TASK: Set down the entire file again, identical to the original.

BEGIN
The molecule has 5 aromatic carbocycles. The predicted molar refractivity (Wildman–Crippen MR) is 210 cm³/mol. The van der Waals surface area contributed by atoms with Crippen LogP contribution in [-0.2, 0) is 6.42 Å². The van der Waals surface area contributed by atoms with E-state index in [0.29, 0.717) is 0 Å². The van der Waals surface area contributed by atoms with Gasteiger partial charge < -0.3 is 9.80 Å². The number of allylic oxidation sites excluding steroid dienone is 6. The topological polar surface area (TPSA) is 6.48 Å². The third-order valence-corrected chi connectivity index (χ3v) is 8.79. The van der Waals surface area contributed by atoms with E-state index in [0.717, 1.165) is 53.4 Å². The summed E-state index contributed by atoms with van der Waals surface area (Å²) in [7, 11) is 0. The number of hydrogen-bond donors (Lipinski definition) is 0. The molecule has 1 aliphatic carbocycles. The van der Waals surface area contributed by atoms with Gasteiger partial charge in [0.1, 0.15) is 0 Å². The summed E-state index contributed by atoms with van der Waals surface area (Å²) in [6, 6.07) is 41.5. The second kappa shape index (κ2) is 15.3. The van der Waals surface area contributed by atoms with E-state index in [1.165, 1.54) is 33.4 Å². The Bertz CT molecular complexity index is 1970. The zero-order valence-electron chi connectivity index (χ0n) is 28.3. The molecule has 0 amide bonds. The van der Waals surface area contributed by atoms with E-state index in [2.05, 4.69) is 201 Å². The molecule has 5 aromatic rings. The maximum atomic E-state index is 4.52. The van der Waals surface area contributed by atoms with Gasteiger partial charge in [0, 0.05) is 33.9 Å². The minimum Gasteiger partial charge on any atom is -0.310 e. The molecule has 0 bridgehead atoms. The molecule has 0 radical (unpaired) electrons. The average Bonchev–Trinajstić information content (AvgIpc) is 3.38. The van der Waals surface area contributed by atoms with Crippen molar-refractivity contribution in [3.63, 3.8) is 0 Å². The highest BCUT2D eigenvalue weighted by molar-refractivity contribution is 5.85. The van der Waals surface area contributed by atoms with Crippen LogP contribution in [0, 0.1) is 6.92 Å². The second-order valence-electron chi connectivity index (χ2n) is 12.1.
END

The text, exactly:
The molecule has 5 aromatic carbocycles. The predicted molar refractivity (Wildman–Crippen MR) is 210 cm³/mol. The van der Waals surface area contributed by atoms with Crippen LogP contribution in [-0.2, 0) is 6.42 Å². The van der Waals surface area contributed by atoms with E-state index in [0.29, 0.717) is 0 Å². The van der Waals surface area contributed by atoms with Gasteiger partial charge < -0.3 is 9.80 Å². The number of allylic oxidation sites excluding steroid dienone is 6. The topological polar surface area (TPSA) is 6.48 Å². The third-order valence-corrected chi connectivity index (χ3v) is 8.79. The van der Waals surface area contributed by atoms with E-state index in [0.717, 1.165) is 53.4 Å². The summed E-state index contributed by atoms with van der Waals surface area (Å²) in [7, 11) is 0. The number of hydrogen-bond donors (Lipinski definition) is 0. The molecule has 1 aliphatic carbocycles. The van der Waals surface area contributed by atoms with Gasteiger partial charge in [0.1, 0.15) is 0 Å². The summed E-state index contributed by atoms with van der Waals surface area (Å²) in [6, 6.07) is 41.5. The second kappa shape index (κ2) is 15.3. The van der Waals surface area contributed by atoms with E-state index in [1.165, 1.54) is 33.4 Å². The Bertz CT molecular complexity index is 1970. The zero-order valence-electron chi connectivity index (χ0n) is 28.3. The molecule has 0 amide bonds. The van der Waals surface area contributed by atoms with E-state index in [2.05, 4.69) is 201 Å². The molecule has 5 aromatic rings. The maximum atomic E-state index is 4.52. The van der Waals surface area contributed by atoms with Gasteiger partial charge in [0, 0.05) is 33.9 Å². The minimum Gasteiger partial charge on any atom is -0.310 e. The molecule has 0 bridgehead atoms. The molecule has 0 radical (unpaired) electrons. The average Bonchev–Trinajstić information content (AvgIpc) is 3.38. The van der Waals surface area contributed by atoms with Crippen molar-refractivity contribution in [3.63, 3.8) is 0 Å². The highest BCUT2D eigenvalue weighted by molar-refractivity contribution is 5.85. The van der Waals surface area contributed by atoms with Crippen LogP contribution in [0, 0.1) is 6.92 Å². The second-order valence-electron chi connectivity index (χ2n) is 12.1.